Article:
Space is good, and the rear seats have more legroom than a Creta. You can also recline the rear seat backrest to enhance comfort. Overall, the cabin is a nice place to be — the only thing I didn’t fancy was the way the speakers look. They do have some ambient lighting that tweaks itself to the music being played but that would only be visible after dark.
Connectivity is the new rage and the Seltos gets a whole suite of connectivity features like the Hyundai Venue does. You can track the car live, get live traffic information, get stolen vehicle notifications and the ability to track it, maintenance alerts, remote start for the engine and AC and a whole lot of other things. Get a brochure if you want to know the specifics. Where Hyundai calls this system BlueLink, Kia calls it Uvo.
Right, the first impressions of the 1.4 turbo-petrol is that it’s fairly quick, getting off the line well, and the DCT does a brilliant job of climbing through the gears seamlessly. I preferred the DCT to the manual, as the gearbox had slightly longer throws than I would have liked and didn’t have the same slickness as the rest of the package. The manual would definitely be the enthusiast’s choice though. The DCT, meanwhile, does a good job of keeping you in the meat of the power, and is quick to react to your inputs. The Seltos’ turbo doesn’t spool up aggressively, but it’s a more refined linear spooling up. Some will like it for its refinement, while some won’t because it doesn’t shove you back into your seat when it lights up.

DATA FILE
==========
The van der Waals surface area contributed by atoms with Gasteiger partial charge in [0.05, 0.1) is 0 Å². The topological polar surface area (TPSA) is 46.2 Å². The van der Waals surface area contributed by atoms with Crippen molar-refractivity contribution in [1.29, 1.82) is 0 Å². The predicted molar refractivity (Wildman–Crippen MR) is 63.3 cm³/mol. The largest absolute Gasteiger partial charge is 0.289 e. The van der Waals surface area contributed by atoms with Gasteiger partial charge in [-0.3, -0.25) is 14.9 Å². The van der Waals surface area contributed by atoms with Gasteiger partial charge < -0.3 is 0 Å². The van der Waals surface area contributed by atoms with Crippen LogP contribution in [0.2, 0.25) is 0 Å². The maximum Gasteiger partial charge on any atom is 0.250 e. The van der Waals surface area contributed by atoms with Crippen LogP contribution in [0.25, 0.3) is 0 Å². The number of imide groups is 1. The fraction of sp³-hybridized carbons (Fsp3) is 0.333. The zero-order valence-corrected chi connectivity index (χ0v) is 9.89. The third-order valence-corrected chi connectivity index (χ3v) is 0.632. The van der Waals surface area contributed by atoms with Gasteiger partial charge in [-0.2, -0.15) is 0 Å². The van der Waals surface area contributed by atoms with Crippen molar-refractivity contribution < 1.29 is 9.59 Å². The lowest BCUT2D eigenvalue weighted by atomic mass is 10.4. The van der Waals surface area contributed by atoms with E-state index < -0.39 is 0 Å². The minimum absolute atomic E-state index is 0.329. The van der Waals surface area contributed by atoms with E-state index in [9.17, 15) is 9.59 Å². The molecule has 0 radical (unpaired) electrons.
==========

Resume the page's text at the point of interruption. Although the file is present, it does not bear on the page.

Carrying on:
The diesel, on the other hand, doesn’t feel quite as quick. The 1.5-litre motor lacks the outright grunt the petrol has and it feels like a package that is better suited to be driven at 7/10ths rather than at full tilt. Refinement and NVH levels are impressive. The manual ’box in the diesel has a much more positive shift that the turbo-petrol — the throws are shorter and it feels more slick though the gate as well. The automatic variants of the Seltos also get drive mode selectors that adjust the throttle characteristics and the steering weight — you can pick between Eco, Comfort and Sport. Some variants also have an off-road mode selector, with different modes like Mud, Wet/ Snow and Sand. The Seltos isn’t AWD so it isn’t doing too much other than tweaking the electronics like the ESP and traction control to make the car behave slightly differently in low-traction situations.